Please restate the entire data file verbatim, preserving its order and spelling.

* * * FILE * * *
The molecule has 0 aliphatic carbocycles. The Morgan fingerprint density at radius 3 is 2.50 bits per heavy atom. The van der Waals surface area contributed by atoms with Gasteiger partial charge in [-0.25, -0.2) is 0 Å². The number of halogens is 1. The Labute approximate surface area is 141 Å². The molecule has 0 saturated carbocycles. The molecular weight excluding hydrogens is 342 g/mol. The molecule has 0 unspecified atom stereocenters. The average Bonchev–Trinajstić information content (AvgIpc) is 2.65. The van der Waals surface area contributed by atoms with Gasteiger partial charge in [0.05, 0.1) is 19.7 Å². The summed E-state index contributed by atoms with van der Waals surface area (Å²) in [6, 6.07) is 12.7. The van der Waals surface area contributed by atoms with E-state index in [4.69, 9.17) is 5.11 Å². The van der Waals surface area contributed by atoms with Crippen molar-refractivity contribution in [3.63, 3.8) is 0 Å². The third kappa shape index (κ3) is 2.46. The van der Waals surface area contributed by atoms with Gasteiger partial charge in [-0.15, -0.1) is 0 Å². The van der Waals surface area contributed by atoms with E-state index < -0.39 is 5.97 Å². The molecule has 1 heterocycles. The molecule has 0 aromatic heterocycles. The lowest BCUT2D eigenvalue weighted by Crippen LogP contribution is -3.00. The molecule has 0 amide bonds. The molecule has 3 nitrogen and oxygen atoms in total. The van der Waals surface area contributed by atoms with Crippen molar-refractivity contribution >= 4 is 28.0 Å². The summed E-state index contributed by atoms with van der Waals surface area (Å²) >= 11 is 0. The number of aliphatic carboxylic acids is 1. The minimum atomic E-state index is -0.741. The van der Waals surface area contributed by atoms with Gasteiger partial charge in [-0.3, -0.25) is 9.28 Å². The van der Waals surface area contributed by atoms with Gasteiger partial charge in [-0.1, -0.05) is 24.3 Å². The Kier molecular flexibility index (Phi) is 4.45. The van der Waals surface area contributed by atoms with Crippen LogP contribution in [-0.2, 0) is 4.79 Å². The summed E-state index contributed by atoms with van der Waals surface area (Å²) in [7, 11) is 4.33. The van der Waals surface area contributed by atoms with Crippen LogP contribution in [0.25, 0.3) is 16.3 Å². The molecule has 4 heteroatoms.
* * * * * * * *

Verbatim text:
The molecule has 0 aliphatic carbocycles. The Morgan fingerprint density at radius 3 is 2.50 bits per heavy atom. The van der Waals surface area contributed by atoms with Gasteiger partial charge in [-0.25, -0.2) is 0 Å². The number of halogens is 1. The Labute approximate surface area is 141 Å². The molecule has 0 saturated carbocycles. The molecular weight excluding hydrogens is 342 g/mol. The molecule has 0 unspecified atom stereocenters. The average Bonchev–Trinajstić information content (AvgIpc) is 2.65. The van der Waals surface area contributed by atoms with Gasteiger partial charge in [0.05, 0.1) is 19.7 Å². The summed E-state index contributed by atoms with van der Waals surface area (Å²) in [6, 6.07) is 12.7. The van der Waals surface area contributed by atoms with E-state index in [4.69, 9.17) is 5.11 Å². The van der Waals surface area contributed by atoms with Crippen molar-refractivity contribution in [3.63, 3.8) is 0 Å². The third kappa shape index (κ3) is 2.46. The van der Waals surface area contributed by atoms with Gasteiger partial charge in [-0.15, -0.1) is 0 Å². The van der Waals surface area contributed by atoms with E-state index < -0.39 is 5.97 Å². The molecule has 1 heterocycles. The molecule has 0 aromatic heterocycles. The lowest BCUT2D eigenvalue weighted by Crippen LogP contribution is -3.00. The molecule has 0 amide bonds. The molecule has 3 nitrogen and oxygen atoms in total. The van der Waals surface area contributed by atoms with Crippen molar-refractivity contribution >= 4 is 28.0 Å². The summed E-state index contributed by atoms with van der Waals surface area (Å²) >= 11 is 0. The number of aliphatic carboxylic acids is 1. The minimum atomic E-state index is -0.741. The van der Waals surface area contributed by atoms with Gasteiger partial charge in [-0.3, -0.25) is 9.28 Å². The van der Waals surface area contributed by atoms with Gasteiger partial charge in [-0.1, -0.05) is 24.3 Å². The Kier molecular flexibility index (Phi) is 4.45. The van der Waals surface area contributed by atoms with Crippen LogP contribution in [-0.2, 0) is 4.79 Å². The summed E-state index contributed by atoms with van der Waals surface area (Å²) in [7, 11) is 4.33. The van der Waals surface area contributed by atoms with Crippen LogP contribution in [0.25, 0.3) is 16.3 Å². The molecule has 4 heteroatoms.